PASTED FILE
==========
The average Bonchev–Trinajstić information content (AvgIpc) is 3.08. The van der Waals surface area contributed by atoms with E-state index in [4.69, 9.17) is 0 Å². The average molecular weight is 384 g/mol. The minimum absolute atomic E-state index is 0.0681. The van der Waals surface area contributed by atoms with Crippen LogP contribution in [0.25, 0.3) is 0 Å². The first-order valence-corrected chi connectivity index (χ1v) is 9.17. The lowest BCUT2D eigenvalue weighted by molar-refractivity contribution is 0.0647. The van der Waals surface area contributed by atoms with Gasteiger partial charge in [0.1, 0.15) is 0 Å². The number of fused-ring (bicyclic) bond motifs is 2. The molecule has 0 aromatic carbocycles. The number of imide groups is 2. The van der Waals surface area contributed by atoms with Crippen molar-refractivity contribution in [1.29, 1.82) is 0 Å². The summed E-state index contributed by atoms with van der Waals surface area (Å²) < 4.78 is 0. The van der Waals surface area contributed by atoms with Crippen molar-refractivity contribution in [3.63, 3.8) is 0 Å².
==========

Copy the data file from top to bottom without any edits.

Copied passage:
The average Bonchev–Trinajstić information content (AvgIpc) is 3.08. The van der Waals surface area contributed by atoms with E-state index in [4.69, 9.17) is 0 Å². The average molecular weight is 384 g/mol. The minimum absolute atomic E-state index is 0.0681. The van der Waals surface area contributed by atoms with Crippen LogP contribution in [0.25, 0.3) is 0 Å². The first-order valence-corrected chi connectivity index (χ1v) is 9.17. The lowest BCUT2D eigenvalue weighted by molar-refractivity contribution is 0.0647. The van der Waals surface area contributed by atoms with Gasteiger partial charge in [0.1, 0.15) is 0 Å². The number of fused-ring (bicyclic) bond motifs is 2. The molecule has 0 aromatic carbocycles. The number of imide groups is 2. The van der Waals surface area contributed by atoms with Crippen molar-refractivity contribution in [1.29, 1.82) is 0 Å². The summed E-state index contributed by atoms with van der Waals surface area (Å²) < 4.78 is 0. The van der Waals surface area contributed by atoms with Crippen molar-refractivity contribution in [3.63, 3.8) is 0 Å².